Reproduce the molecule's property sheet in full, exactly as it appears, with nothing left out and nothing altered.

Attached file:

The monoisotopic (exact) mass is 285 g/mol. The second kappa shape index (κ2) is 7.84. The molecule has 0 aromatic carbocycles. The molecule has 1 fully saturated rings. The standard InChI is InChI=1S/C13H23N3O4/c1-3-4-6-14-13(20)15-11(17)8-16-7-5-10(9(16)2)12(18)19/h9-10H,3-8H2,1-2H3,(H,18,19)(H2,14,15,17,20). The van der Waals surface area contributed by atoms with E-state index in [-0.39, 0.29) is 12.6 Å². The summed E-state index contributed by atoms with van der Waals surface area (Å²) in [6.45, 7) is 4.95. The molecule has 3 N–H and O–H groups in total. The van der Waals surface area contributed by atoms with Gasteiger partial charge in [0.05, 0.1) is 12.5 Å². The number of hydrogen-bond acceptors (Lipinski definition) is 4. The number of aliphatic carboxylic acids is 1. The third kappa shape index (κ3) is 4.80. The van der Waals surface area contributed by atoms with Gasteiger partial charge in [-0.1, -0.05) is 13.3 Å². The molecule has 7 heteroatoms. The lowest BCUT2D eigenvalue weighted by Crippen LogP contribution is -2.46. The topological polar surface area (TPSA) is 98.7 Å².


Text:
The monoisotopic (exact) mass is 285 g/mol. The second kappa shape index (κ2) is 7.84. The molecule has 0 aromatic carbocycles. The molecule has 1 fully saturated rings. The standard InChI is InChI=1S/C13H23N3O4/c1-3-4-6-14-13(20)15-11(17)8-16-7-5-10(9(16)2)12(18)19/h9-10H,3-8H2,1-2H3,(H,18,19)(H2,14,15,17,20). The van der Waals surface area contributed by atoms with E-state index in [-0.39, 0.29) is 12.6 Å². The summed E-state index contributed by atoms with van der Waals surface area (Å²) in [6.45, 7) is 4.95. The molecule has 3 N–H and O–H groups in total. The van der Waals surface area contributed by atoms with Gasteiger partial charge in [0.05, 0.1) is 12.5 Å². The number of hydrogen-bond acceptors (Lipinski definition) is 4. The number of aliphatic carboxylic acids is 1. The third kappa shape index (κ3) is 4.80. The van der Waals surface area contributed by atoms with Gasteiger partial charge in [-0.1, -0.05) is 13.3 Å². The molecule has 7 heteroatoms. The lowest BCUT2D eigenvalue weighted by Crippen LogP contribution is -2.46. The topological polar surface area (TPSA) is 98.7 Å².